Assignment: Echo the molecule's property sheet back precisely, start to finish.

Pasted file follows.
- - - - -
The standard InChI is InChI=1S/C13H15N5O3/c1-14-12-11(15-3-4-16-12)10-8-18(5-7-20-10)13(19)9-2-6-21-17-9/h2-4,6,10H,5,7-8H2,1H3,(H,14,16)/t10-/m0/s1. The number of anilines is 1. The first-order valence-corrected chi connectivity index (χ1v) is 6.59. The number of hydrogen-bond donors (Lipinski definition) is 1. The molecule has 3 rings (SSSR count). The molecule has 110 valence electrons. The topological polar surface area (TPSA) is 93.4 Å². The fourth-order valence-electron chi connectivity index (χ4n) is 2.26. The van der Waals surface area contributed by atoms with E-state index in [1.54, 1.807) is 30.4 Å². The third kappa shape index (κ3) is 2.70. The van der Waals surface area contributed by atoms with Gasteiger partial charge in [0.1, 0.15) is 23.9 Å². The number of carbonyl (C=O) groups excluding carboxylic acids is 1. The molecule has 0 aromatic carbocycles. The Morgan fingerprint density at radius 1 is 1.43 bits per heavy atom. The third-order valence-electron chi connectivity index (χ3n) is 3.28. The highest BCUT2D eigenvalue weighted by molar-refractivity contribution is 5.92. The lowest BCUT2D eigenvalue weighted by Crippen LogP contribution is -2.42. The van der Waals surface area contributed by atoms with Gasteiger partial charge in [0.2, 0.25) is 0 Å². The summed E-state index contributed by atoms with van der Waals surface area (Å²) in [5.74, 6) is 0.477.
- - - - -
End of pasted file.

The standard InChI is InChI=1S/C13H15N5O3/c1-14-12-11(15-3-4-16-12)10-8-18(5-7-20-10)13(19)9-2-6-21-17-9/h2-4,6,10H,5,7-8H2,1H3,(H,14,16)/t10-/m0/s1. The number of anilines is 1. The first-order valence-corrected chi connectivity index (χ1v) is 6.59. The number of hydrogen-bond donors (Lipinski definition) is 1. The molecule has 3 rings (SSSR count). The molecule has 110 valence electrons. The topological polar surface area (TPSA) is 93.4 Å². The fourth-order valence-electron chi connectivity index (χ4n) is 2.26. The van der Waals surface area contributed by atoms with E-state index in [1.54, 1.807) is 30.4 Å². The third kappa shape index (κ3) is 2.70. The van der Waals surface area contributed by atoms with Gasteiger partial charge in [0.1, 0.15) is 23.9 Å². The number of carbonyl (C=O) groups excluding carboxylic acids is 1. The molecule has 0 aromatic carbocycles. The Morgan fingerprint density at radius 1 is 1.43 bits per heavy atom. The third-order valence-electron chi connectivity index (χ3n) is 3.28. The highest BCUT2D eigenvalue weighted by molar-refractivity contribution is 5.92. The lowest BCUT2D eigenvalue weighted by Crippen LogP contribution is -2.42. The van der Waals surface area contributed by atoms with Gasteiger partial charge in [0.2, 0.25) is 0 Å². The summed E-state index contributed by atoms with van der Waals surface area (Å²) in [5.74, 6) is 0.477.